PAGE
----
1. Make sure you have a real billing passcode with your cellular provider

For years cellular providers have used the last 4 digits of your Social Security number as your billing passcode.  However, they also allow you to set your own passcode (some sequence of 4 to 8 numbers).  PLEASE set up your own passcode with them if you haven’t already. Do you know who is at the other end of the line when you give the last 4 of your SS# time after time? Of course not.  They might be a rogue employee or an overseas contractor looking to do you harm.  I recently heard two first hand accounts of customers (who happened to be with T-Mobile) who had their cell phone numbers transferred (aka “ported”) to another service without their authorization.  With access to their phone number, the criminal was then able to access their bank account via a code that was text messaged to them on the “new” phone.  You can only imagine the transactions that followed.  This was possible because the bad actor knew the billing passcode on the cellular account with the original provider.  It was the last 4 digits of the Social Security number.  I have been told that you can also set up your own billing passcode with other companies like Comcast.   Stop using the last 4 of your SS#.  Act now.

2. Facebook data collection nightmare

The free service they have provided you for over a decade is not free. Chances are, your data has been mined repeatedly since you signed up for the most used social network.  By no means am I calling for a mass exodus from Facebook.  I have clients who post no content of their own, but use it to stay in touch with family, their community, and organizations they support.  There are practical and very positive uses for Facebook.  However, you’ve likely seen the news over the past few days.  Facebook claims to have been exploited by a data analytics firm that relied heavily on its site for their business model.  Frankly, the practice has been going on for years (with many partners) and Facebook has been a willing provider when it suited their interests.  Think of all of the games, apps, and surveys you have logged into with your Facebook account.  Parts of or all of your entire Facebook profile have been shared with those 3rd parties.   It is time for you to tighten the belt on your Facebook profile and privacy.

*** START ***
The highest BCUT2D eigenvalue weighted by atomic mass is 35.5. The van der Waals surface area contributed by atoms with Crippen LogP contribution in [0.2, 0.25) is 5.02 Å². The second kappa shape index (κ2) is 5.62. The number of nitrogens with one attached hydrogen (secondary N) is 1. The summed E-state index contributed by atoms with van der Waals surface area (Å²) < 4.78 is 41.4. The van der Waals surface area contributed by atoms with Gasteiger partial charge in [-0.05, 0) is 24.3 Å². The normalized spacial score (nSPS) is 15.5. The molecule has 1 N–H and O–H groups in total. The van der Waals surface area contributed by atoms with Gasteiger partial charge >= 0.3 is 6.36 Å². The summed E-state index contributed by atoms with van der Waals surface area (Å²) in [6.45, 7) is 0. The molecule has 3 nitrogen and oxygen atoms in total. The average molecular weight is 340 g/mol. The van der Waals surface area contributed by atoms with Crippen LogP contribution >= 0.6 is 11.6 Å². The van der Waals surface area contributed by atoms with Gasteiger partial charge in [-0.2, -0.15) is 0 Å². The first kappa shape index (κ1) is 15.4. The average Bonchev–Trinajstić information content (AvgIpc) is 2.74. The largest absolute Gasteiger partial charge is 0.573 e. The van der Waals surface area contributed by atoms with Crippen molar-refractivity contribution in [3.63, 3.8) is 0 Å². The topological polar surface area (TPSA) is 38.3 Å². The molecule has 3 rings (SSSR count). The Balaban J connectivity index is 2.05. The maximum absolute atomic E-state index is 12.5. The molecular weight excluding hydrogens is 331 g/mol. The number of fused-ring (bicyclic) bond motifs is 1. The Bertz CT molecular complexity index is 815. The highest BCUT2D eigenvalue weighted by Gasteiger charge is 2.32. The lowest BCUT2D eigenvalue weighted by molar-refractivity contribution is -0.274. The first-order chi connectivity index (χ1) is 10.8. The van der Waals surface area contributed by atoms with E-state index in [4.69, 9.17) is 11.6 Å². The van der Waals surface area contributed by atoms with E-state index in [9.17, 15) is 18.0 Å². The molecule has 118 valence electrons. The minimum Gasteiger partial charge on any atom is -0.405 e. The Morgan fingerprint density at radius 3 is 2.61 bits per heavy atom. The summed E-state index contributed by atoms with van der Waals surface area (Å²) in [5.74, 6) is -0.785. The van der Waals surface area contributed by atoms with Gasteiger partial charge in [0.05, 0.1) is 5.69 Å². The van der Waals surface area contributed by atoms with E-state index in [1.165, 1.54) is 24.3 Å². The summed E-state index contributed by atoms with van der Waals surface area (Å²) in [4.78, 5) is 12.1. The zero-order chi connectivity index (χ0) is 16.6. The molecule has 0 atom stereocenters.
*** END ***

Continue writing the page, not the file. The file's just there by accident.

3. Net Neutrality:  Bye Bye

Are you worried about the FCC doing away with Net Neutrality protections?  The end is near.  Your internet service provider may not be able to know what you do on secure (https) websites but they will be able to sell the data of which websites you go to and use this info for their own marketing purposes.   If they take their newfound latitude to an extreme, they could even create tiers of internet service based on usage.  Ok, so you want to use You Tube and Netflix?  We will charge you more!  You can block your provider from seeing your traffic, period.  Use a VPN – a virtual private network.  A VPN is a service (think of it at as a small program) that runs in conjunction with your internet service.  It is easy to turn on and off or just leave on automatically.  There are only two VPN’s that I can recommend faithfully.  They are Private Internet Access and Tunnel Bear.  These services work on Windows, Mac, iOS, and Android.  They cost approximately $4 to $5 a month.  Put the brakes on further exploitation of your data.

Best Windows Anti Virus

My Windows clients are divided.  Some of them use a paid, 3rd party anti-virus.  The others use Windows Defender which is the built in solution provided for free with Windows 10.

It’s my aim today to end the division.  I think for most of my clients, typically age 55+ consumers, small biz, and small non-profit users, the Windows’ own Defender is more than adequate.  There I said it.  I think that a lot of you do not need to pay to renew your anti virus whether it be ESET, Avira, etc. the next time it expires.  The best security strategy is good defensive computing.  Your anti virus solution is just a tool, not the tool in your overall security plan.

However, I will offer a caveat.  Paid solutions like ESET are a good choice if you like having the comfort of a US based phone number to call when you have security concerns.  They have been very respectful to my customers over the years.  The only other anti virus that I think may be worth paying for is PC Matic.  Some of you may have seen their TV commercials.  Unlike nearly every other solution on the planet, PC Matic is an American company.  That may mean something to some users.  This company also uses a unique approach to block harmful websites. They also offer prompt support.

For most Windows users, the built in Windows Defender will be just fine.  Only pay for anti virus if that provider offers something you really want.